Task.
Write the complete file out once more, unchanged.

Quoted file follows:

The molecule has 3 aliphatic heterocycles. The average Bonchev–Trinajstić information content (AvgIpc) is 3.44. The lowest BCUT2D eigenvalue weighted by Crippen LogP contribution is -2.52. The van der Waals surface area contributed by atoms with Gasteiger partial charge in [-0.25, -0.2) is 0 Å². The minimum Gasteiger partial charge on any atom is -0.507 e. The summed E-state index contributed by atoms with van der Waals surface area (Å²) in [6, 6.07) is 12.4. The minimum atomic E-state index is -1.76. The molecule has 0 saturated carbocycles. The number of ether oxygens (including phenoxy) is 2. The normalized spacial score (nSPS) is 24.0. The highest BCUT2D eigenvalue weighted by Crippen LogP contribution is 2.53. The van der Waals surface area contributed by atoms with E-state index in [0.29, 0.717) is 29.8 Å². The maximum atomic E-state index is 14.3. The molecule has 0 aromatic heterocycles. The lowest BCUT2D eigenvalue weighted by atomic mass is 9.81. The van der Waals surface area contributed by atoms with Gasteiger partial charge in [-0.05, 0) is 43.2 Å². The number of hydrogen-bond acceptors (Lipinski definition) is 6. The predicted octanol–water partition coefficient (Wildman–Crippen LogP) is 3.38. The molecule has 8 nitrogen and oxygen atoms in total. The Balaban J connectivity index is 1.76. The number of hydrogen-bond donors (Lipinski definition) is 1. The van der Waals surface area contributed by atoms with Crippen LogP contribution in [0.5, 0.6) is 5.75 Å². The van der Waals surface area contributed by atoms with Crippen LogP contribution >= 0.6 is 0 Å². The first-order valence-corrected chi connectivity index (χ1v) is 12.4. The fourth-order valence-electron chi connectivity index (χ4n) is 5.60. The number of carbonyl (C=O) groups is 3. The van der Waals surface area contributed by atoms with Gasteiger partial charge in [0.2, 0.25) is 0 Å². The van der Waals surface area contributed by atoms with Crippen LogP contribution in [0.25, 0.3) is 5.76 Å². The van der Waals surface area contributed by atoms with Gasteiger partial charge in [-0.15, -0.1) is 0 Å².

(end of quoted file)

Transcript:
The molecule has 3 aliphatic heterocycles. The average Bonchev–Trinajstić information content (AvgIpc) is 3.44. The lowest BCUT2D eigenvalue weighted by Crippen LogP contribution is -2.52. The van der Waals surface area contributed by atoms with Gasteiger partial charge in [-0.25, -0.2) is 0 Å². The minimum Gasteiger partial charge on any atom is -0.507 e. The summed E-state index contributed by atoms with van der Waals surface area (Å²) in [6, 6.07) is 12.4. The minimum atomic E-state index is -1.76. The molecule has 0 saturated carbocycles. The number of ether oxygens (including phenoxy) is 2. The normalized spacial score (nSPS) is 24.0. The highest BCUT2D eigenvalue weighted by Crippen LogP contribution is 2.53. The van der Waals surface area contributed by atoms with E-state index in [0.29, 0.717) is 29.8 Å². The maximum atomic E-state index is 14.3. The molecule has 0 aromatic heterocycles. The lowest BCUT2D eigenvalue weighted by atomic mass is 9.81. The van der Waals surface area contributed by atoms with Gasteiger partial charge in [-0.05, 0) is 43.2 Å². The number of hydrogen-bond acceptors (Lipinski definition) is 6. The predicted octanol–water partition coefficient (Wildman–Crippen LogP) is 3.38. The molecule has 8 nitrogen and oxygen atoms in total. The Balaban J connectivity index is 1.76. The number of hydrogen-bond donors (Lipinski definition) is 1. The van der Waals surface area contributed by atoms with Crippen LogP contribution in [0.5, 0.6) is 5.75 Å². The van der Waals surface area contributed by atoms with Crippen LogP contribution >= 0.6 is 0 Å². The first-order valence-corrected chi connectivity index (χ1v) is 12.4. The fourth-order valence-electron chi connectivity index (χ4n) is 5.60. The number of carbonyl (C=O) groups is 3. The van der Waals surface area contributed by atoms with Gasteiger partial charge in [0.2, 0.25) is 0 Å². The van der Waals surface area contributed by atoms with Crippen LogP contribution in [0.25, 0.3) is 5.76 Å². The van der Waals surface area contributed by atoms with Gasteiger partial charge in [-0.15, -0.1) is 0 Å².